Discussions of Book of Mormon issues and evidences, plus other topics related to The Church of Jesus Christ of Latter-day Saints.

Saturday, April 10, 2021

Trying to Take the Shine off Shinehah: Vogel's Response to a Commonly Cited Evidence for Book of Abraham Authenticity

This morning I was reading from what may be the premier work of Latter-day Saint scholarship on the Book of Abraham, the far-ranging magnum opus of Dr. Hugh Nibley with the help of Michael D. Rhodes, One Eternal Round (Provo, UT: Neal A. Maxwell Institute, 2010). On pages 333 to 334, I was reminded that the word "Shinehah," said to be the sun in Abraham 3:13, actually can mean the sun in ancient Egyptian. It's one of the numerous clues in the Book of Abraham that something is going on other than Joseph Smith just making up garbage. Indeed, it's now one of multiple evidences of ancient origins that LDS defenders often refer to in discussing the Book of Abraham. See, for example, "Shinehah, The Sun: Book of Abraham Insight #16," Pearl of Great Price Central, Oct. 23, 2019, https://www.pearlofgreatpricecentral.org/shinehah-the-sun/, and also see the Shinehah entry in the Book of Mormon Onomasticon.

What's especially interesting is that Shinehah was not widely used to mean the sun in ancient Egypt. Use of that term for the sun is only attested during a relatively brief span of about six centuries that overlaps with the likely time that Abraham lived, as John Gee notes in "Fantasy and Reality in the Translation of the Book of Abraham," Interpreter: A Journal of Latter-day Saint Faith and Scholarship 42 (2021): 127-170, published in January this year. Interesting! 

As I read Nibley's observations, I recalled reading about Shinehah several times in Dan Vogel's new book, Book of Abraham Apologetics, criticizing the Book of Abraham and its defenders, but I could not recall how Vogel attempted to refute the main point that Joseph's identification of Shinehah as the sun was plausible in ancient Egypt. Here is where things get quite interesting and even revealing. Vogel has quite a lot to say about Shinehah. He's obviously aware of the importance of this topic. 

A discussion begins on p. 155 (I'm using page numbers from the Kindle edition --  I think the printed book numbers are roughly 21 less, since page 1 in Kindle begins with the preface material, causing chapter 1 to begin on p. 21). Here Vogel claims that Shinehah did not originate with the translation of the Book of Abraham, but as a code name used in the Doctrine and Covenants printing of 1835. He argues that Shinehah came first as a code name and then was added to the Book of Abraham in 1842 when Joseph did the translation of Abraham 3. Here I won't get into the reasons why Abraham 3 was likely translated, at least initially, in 1835, but it's clear that at least some of the Book of Abraham had been translated before the Doctrine and Covenants was printed in 1835. But whether the word Shinehah first appeared as a random code word in the Doctrine and Covenants that would be the same as a word in Abraham 3:13 or was first created for the Book of Abraham and then adopted as a memorable code word for Kirtland, the meat of the argument about Shinehah is that Joseph Smith correctly identified a real Egyptian word as the sun in Abraham 3:13. So how does Vogel deal with that argument?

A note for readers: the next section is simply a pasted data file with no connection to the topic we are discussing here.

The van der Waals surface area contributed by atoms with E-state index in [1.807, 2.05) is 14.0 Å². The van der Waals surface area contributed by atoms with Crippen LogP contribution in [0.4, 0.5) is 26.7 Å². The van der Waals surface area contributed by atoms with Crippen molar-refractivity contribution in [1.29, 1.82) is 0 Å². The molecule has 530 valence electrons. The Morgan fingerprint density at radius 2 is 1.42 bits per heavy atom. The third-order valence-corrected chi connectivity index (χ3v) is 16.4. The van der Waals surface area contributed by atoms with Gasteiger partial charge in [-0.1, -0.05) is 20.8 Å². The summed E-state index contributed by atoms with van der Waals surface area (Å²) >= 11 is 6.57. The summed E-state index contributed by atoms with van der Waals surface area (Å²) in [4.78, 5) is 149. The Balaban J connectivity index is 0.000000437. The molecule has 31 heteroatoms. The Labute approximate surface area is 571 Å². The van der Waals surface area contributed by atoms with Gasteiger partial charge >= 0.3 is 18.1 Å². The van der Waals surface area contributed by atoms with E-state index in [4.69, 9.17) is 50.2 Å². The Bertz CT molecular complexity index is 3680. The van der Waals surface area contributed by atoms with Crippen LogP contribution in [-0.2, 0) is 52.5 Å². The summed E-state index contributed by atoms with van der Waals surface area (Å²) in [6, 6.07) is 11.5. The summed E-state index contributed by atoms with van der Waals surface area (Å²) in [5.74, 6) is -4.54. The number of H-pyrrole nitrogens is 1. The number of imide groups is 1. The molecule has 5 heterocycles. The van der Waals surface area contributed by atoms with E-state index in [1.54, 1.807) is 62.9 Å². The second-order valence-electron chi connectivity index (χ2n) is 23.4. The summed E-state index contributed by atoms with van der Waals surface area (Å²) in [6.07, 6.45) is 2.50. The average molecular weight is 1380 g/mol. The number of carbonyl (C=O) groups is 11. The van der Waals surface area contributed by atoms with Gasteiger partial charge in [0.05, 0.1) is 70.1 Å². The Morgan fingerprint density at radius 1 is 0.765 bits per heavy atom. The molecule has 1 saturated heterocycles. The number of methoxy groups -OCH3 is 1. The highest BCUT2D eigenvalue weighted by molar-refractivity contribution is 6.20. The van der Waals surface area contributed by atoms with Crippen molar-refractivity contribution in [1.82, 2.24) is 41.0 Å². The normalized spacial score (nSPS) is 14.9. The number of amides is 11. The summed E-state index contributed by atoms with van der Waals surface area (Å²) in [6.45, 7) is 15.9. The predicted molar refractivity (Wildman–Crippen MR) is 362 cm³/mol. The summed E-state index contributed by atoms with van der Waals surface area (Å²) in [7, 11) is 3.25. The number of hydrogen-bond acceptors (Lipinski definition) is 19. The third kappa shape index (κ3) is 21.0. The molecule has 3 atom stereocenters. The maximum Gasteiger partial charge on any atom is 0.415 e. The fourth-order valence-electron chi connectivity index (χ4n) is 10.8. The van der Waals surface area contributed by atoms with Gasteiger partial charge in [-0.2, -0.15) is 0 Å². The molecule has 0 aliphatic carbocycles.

Vogel goes on for several pages, arguing that Abraham 3 was not translated until 1842 and that its use of Shinehah may derive from an 1838 revelation that mentions the "the plains of Olaha Shinehah," etc., and argues that Hebrew words in Abraham 3 like Kokaubeam for stars points to an 1842 date of translation, discounting the argument that Joseph's brief 1842 translation work could have included working in Hebrew terms to the existing text, asserting the Hebrew terms in 1842 require Joseph to have done the translation then -- even though the many added foreign code names in the 1835 printing of the Doctrine and Covenants already set a precedent for updating an earlier revelation with added names. 

But through all this talk of Shinehah, a word mentioned 28 times by my count in Vogel's text, and the meandering issues of where it first occurred and when, it was only today when I noticed something astonishing: There is no discussion of why this term is considered evidence for the Book of Abraham or why it matters to Latter-day Saint defenders. It's as if Vogel is just inoculating readers against a commonly cited evidence without creating any awareness of what the evidence is, so that when someone mentions Shinehah, they can shake their heads and repeat the mantra, "That's been totally refuted. Vogel crushed it completely." But unless I'm missing something that escaped my reading and repeated searching, he never says that yes, it can, as a very lucky guess or something, possibly mean "the sun."

Here I was really quite surprised. Here we have an entire book allegedly dealing with LDS apologetics for the Book of Abraham that won't even mention some of the most interesting evidence that the apologists are using, though it tries to indirectly refute the unmentionable evidence without explaining it. It deals with Shinehah in a significant block of text without mentioning why it's important and what argument it supports, and never once cites the foundational works that raise the vital argument. Not only is there no admission that Hugh Nibley and others have pointed out that it is an accurate transliteration of an Egyptian word for the sun, but there is not even a footnote to let readers see what those disreputable Latter-day Saint apologists have said about Shinehah. Indeed, Nibley's One Eternal Round is not even mentioned.